09 October 2010



It's fall.

That means that at the beginning of your early morning run you have your sleeves on, and by the last mile you’re ready to de-vest yourself of your coldtech gear and streak down the trail because you’re sweating bullets.

And then we all get pneumonia.

Hey. Some things are worth it.

This morning was a fairly decent run. 4.5 miles in 45:45…I really wanted to do sub-10’s, but there’s this small incline steep hill-of-death  (ok, ok…flat-as-a-pancake stretch) at the end that slows me down every time. But I’ll take it. 4.5 miles in almost 46 minutes is way better than what I was doing this summer.

You know, sitting on my rear, wishing it wasn’t a million degrees outside, stressing about school and generally eating everything in sight. I was such the motivational girl, wasn’t I?

Speaking of school, I get done at 10am every Thursday. That means that I have almost an entire day to do whatever I want. I should probably use that time wisely to study, but, well, more important things usually come up instead.

Like finally making it a priority to find Fleet Feet.

A couple months ago I lost my precious little can of jogger’s mace, and, using that as an excuse went to buy another one at FF. I walked in the door and there they were right in front of me.

I grabbed one and headed to the cash register…where I met one of FF’s finest customer service reps.

They are good. A little too good.

An hour and a half later, I’m out the door with custom shoe inserts, the jogger’s mace and Todd the Sales Guy’s (actually, he’s a FIT Professional) business card with my brand-new custom-fitted shoe information on it.


Yes. Yes I am.

I'm usually an Asics girl, but the Fleet Feet guy said that Asics are "soft" shoes and that my form is better in Mizuno's. Apparently I have saggy arches (not really the body part I was highly worried about sagging) and he was particularly in awe of the mechanics of my right knee.

That’s the beauty of going to a place like Fleet Feet. They measure your feet, use some sort of software to tell you all about your arches and pronation, and then they have you try on a bazillion different shoes and take you outside to the parking lot so they can scrutinize your footfalls.

When I turned around to run back towards Todd, I saw his mouth hanging open. I was all ready for him to say something like, “Wow! You have great form!” or “Wow! Have you ever thought about quitting whatever you’re doing to become a professional marathoner??”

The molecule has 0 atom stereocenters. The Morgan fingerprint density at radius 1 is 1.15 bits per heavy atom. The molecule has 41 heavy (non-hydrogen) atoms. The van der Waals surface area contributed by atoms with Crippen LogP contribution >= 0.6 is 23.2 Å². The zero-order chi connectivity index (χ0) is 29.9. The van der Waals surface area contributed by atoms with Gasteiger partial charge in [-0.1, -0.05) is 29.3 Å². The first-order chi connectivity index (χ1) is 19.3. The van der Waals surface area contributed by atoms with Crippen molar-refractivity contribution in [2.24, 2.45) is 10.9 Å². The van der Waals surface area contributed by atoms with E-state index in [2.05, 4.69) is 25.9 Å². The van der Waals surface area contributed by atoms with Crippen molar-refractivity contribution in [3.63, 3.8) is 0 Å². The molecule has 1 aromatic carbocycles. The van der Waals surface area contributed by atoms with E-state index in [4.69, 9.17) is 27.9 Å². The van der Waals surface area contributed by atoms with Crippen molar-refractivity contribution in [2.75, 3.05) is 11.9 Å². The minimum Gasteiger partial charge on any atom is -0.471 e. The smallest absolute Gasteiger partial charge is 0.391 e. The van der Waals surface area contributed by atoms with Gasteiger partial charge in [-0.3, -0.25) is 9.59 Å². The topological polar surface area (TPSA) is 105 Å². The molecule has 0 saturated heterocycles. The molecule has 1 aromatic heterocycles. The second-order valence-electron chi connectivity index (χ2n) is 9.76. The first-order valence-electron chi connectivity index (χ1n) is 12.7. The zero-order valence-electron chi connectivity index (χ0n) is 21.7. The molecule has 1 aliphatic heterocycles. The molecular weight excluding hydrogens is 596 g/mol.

Instead, what I got was, “Um, wow! You’re entire right knee turns inward when you run! Did you know that? I’ve never seen anything like that!!!” Then he yells to his sales partner inside the store to come check out the freak of nature who at that particular moment wanted to rip out her knee and throw it at his face.  

In all honesty, it was actually a good thing to find out. Five years of running, six pairs of Asics, four cortisone shots and countless bottles of Aleve later, I find I’ve been running in a shoe that’s perfectly awful for me.

He put me in some Mizunos, which up until that point I had only assumed were baseball shoes since that’s M’s footwear of choice. However, the Nirvana 6’s fit me like a glove.  And they were pretty. And they help my saggy arches and will cushion my freaky knee.

And I want them.

And they cost more than my nursing school tuition.

I felt really, really bad – this guy had spent an hour and a half fitting me for shoes, and here I was just not going to buy anything. Seriously, I’m a sucker. I feel bad for taking up people’s time, so then I end up buying something from them so that they feel like their time wasn’t wasted.

M gets a little frustrated at me for that.

Maybe because that’s the justification I used for bringing home a new car several years ago.

But anyway. I listened to M’s threats words of wisdom bouncing around in my head, and I told the guy to write down the info and that I would put the shoes on my birthday list and send my parents in after the shoes.

So mom and dad, there it is. Don’t let Todd the Sales Guy down.  The ball’s in your court. I wash my hands of his commission. It’s up to you to help him make a sale. No pressure.
Wow. Is that sad and pathetic? An almost-30-year-old still begging her parents for shoes?

All I wanted was some jogger’s mace.


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